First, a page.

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Project 5 (phase I):

Structure and function of biocrusts in weathering, soil formation and erosion processes (CRUSTWEATHERING)

 

Investigator Names and Contact Info:

  • Ulf Karsten (Ecophysiology). Applied Ecology & Phycology, Institute of Biological Sciences, University of Rostock, Germany
  • Burkhard Büdel (Geoecology). Institute of Biology, Department Plant Ecology and Systematics, Technical University of Kaiserslautern, Germany
  • Peter Leinweber (Soil Science). Faculty of Agricultural and Environmental Sciences, University of Rostock, Germany
  • Jörg Bendix (Geography). Institute of Geography, Department of Climatology and Remote Sensing, University of Marburg, Germany

 

Chilean Collaborators Involved:

  • Pablo Osses (Physical Geography). Centro del Desierto de Atacama & Pontifical Catholic University of Chile, Chile

 

 

 

Project 5a:

Physiological, biochemical and molecular-taxonomical studies on biocrust organisms with a main focus on microorganisms and bioweathering mechanisms to address structure and function.

Supervisor: Prof. Ulf Karsten, Co-supervisor: Prof. Burkhard Büdel

 

 

Ökophysiologische Reaktion der weit verbreiteten terrestrischen Alge Klebsormidium isoliert aus verschiedenen Klimazonen.

BSc-Student:

 

Supervisor: Prof. Ulf Karsten, Co-supervisor: Dr. Karin Glaser

 

Project 5b:

Geoecological, ecophysiological and taxonomical studies on biocrust lichens and mosses to address areal coverage and saisonal photosynthetic activity.

 

PhD-student:

Supervisor: Prof. Burkhard Büdel, Co-supervisor: Prof. Jörg Bendix

 

 

Ecophysiology and Structure of crustose versus epiphytic chlorolichens of the Atacama Desert.

 

MSc-student:

  • Dina Emrich. University of Kaiserslautern, Germany

Supervisor: Prof. Burkhard Büdel

 

 

 

A comparative study about photosynthetic reactivation of epiphytic fruticose chlorolichens by air humidity: their ecophysiological performance, morphology and photobiont-phylogeny.

 

MSc-student:

  • Lena Weber. University of Kaiserslautern, Germany

Supervisor: Prof. Burkhard Büdel

 

Project 5c:

Chemical analyses of proxies for the weathering intensity, characterisation of organic matter fractions/dynamics, and investigation of the role of biocrusts in the P cycling from single grain- up to soil profile/slope/catchment-scale.

 

Postdoc:

Supervisor: Prof. Peter Leinweber, Co-supervisor: Prof. Ulf Karsten

 

Project 5d:

Climatic control of biocrusts, and multi-/hyperspectral detection of crusts as well as related weathering and soil formation processes by remote sensing for selected catchments.

 

Postdoc:

Supervisor: Prof. Jörg Bendix, Co-supervisor: Prof. Burkhard Büdel

 

Hyperspectral remote sensing of biological soil crusts in the Atacama Desert.

 

MSc-student:

  • Jakob Schmidt. University of Marburg, Germany

Supervisor: Prof. Jörg Bendix, Co-supervisor: Prof. Burkhard Büdel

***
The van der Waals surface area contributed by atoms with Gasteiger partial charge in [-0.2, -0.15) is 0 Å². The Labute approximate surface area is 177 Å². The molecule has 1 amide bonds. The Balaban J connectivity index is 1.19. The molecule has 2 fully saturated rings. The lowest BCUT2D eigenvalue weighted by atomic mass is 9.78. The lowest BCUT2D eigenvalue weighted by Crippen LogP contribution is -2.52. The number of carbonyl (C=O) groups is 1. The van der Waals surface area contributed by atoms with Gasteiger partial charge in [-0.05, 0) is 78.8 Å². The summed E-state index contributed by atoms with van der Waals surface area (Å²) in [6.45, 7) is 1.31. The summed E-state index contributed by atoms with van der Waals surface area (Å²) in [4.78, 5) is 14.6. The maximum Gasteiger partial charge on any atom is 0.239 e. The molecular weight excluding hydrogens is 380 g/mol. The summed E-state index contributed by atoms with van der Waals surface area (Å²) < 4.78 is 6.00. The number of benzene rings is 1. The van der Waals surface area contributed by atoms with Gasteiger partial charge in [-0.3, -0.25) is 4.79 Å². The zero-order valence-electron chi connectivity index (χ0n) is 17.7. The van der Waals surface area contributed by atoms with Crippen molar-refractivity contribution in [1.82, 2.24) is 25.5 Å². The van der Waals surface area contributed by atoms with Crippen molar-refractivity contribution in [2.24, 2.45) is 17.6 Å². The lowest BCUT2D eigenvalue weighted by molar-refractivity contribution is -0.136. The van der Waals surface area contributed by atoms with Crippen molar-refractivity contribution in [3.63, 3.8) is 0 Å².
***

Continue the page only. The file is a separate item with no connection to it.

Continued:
Project Summary:

On a global scale, biological soil crusts (biocrusts) form the most productive microbial biomass in arid regions. Biocrusts are formed by living organisms such as heterotrophic bacteria, fungi, lichens, bryophytes, cyanobacteria and algae and their by-products, creating a top-soil layer of inorganic particles bound together by organic materials. They can be characterized as “ecosystem-engineers” forming water-stable, aggregated surface layers that have important multi-functional ecological roles in primary production, mineralization, bioweathering, dust trapping, and the stabilization of soils, slopes and entire landscapes, thereby affecting the nutrient and hydrological cycles across scales. Intensive literature reviews made us aware that these communities are almost unstudied in South America, although highly abundant in the study areas of the Priority Programme. Therefore, the objectives of this interdisciplinary proposal are to 1) evaluate the almost unknown community structure of Chilean biocrust types using a combination of field and laboratory methods to address the relative abundance of the full spectrum of biocrust organisms, particularly with regard to their role in weathering and landscape forming processes (who is doing what?); 2) disclose which of the abundant organisms contribute by which biochemical processes to bioweathering, and quantify the reaction rates in relation to community structure and environmental conditions; 3) uncover the function of biocrusts in the coupled biogeochemical cycling of P- (particular emphasis!), C- and N-compounds across spatial scales from the atomic/molecular-, the single mineral grain-, biocrust patch- and soil profile- up to the slope/catchment-scale, the latter with the help of remotely sensed spectral data and jointly developed transfer functions; 4) understand how microclimatic conditions and water availability determine the biocrust community structure and activity, coverage and their functioning in the arid ecosystems. 5) Upscaling of 1-4 with remote sensing data to catchments of the PP. The expected results will not only disclose presently unknown biocrust organisms and their physiological and ecological functioning but also enlighten their contribution to bioweathering and fundamental Earth-shaping processes, and provide overall knowledge and data background for regional or global-scale geosystem models.